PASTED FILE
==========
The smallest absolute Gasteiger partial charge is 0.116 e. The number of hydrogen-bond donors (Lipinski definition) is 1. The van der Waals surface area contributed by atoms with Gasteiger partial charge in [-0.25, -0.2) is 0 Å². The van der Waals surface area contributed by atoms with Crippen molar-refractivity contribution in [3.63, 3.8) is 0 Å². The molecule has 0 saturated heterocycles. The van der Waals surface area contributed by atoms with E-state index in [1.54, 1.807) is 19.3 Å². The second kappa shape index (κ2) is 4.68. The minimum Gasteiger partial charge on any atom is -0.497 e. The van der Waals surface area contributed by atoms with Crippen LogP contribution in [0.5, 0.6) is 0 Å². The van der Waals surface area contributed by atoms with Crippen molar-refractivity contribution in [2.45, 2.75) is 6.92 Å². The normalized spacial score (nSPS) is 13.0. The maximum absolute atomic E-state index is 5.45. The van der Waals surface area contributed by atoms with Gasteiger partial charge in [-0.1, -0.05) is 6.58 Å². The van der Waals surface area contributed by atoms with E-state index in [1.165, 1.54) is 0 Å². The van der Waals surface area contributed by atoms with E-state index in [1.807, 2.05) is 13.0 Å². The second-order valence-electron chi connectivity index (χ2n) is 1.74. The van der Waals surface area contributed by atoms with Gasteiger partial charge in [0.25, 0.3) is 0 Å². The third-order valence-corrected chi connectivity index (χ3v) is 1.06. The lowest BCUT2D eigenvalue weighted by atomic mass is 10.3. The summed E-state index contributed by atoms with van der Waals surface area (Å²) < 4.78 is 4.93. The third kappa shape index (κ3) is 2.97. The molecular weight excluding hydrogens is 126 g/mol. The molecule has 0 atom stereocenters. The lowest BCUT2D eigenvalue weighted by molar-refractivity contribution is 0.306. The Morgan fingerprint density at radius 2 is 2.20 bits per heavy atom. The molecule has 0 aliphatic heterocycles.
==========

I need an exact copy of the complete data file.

The smallest absolute Gasteiger partial charge is 0.116 e. The number of hydrogen-bond donors (Lipinski definition) is 1. The van der Waals surface area contributed by atoms with Gasteiger partial charge in [-0.25, -0.2) is 0 Å². The van der Waals surface area contributed by atoms with Crippen molar-refractivity contribution in [3.63, 3.8) is 0 Å². The molecule has 0 saturated heterocycles. The van der Waals surface area contributed by atoms with E-state index in [1.54, 1.807) is 19.3 Å². The second kappa shape index (κ2) is 4.68. The minimum Gasteiger partial charge on any atom is -0.497 e. The van der Waals surface area contributed by atoms with Crippen LogP contribution in [0.5, 0.6) is 0 Å². The van der Waals surface area contributed by atoms with Crippen molar-refractivity contribution in [2.45, 2.75) is 6.92 Å². The normalized spacial score (nSPS) is 13.0. The maximum absolute atomic E-state index is 5.45. The van der Waals surface area contributed by atoms with Gasteiger partial charge in [-0.1, -0.05) is 6.58 Å². The van der Waals surface area contributed by atoms with E-state index in [1.165, 1.54) is 0 Å². The van der Waals surface area contributed by atoms with E-state index in [1.807, 2.05) is 13.0 Å². The second-order valence-electron chi connectivity index (χ2n) is 1.74. The van der Waals surface area contributed by atoms with Gasteiger partial charge in [0.25, 0.3) is 0 Å². The third-order valence-corrected chi connectivity index (χ3v) is 1.06. The lowest BCUT2D eigenvalue weighted by atomic mass is 10.3. The summed E-state index contributed by atoms with van der Waals surface area (Å²) < 4.78 is 4.93. The third kappa shape index (κ3) is 2.97. The molecular weight excluding hydrogens is 126 g/mol. The molecule has 0 atom stereocenters. The lowest BCUT2D eigenvalue weighted by molar-refractivity contribution is 0.306. The Morgan fingerprint density at radius 2 is 2.20 bits per heavy atom. The molecule has 0 aliphatic heterocycles.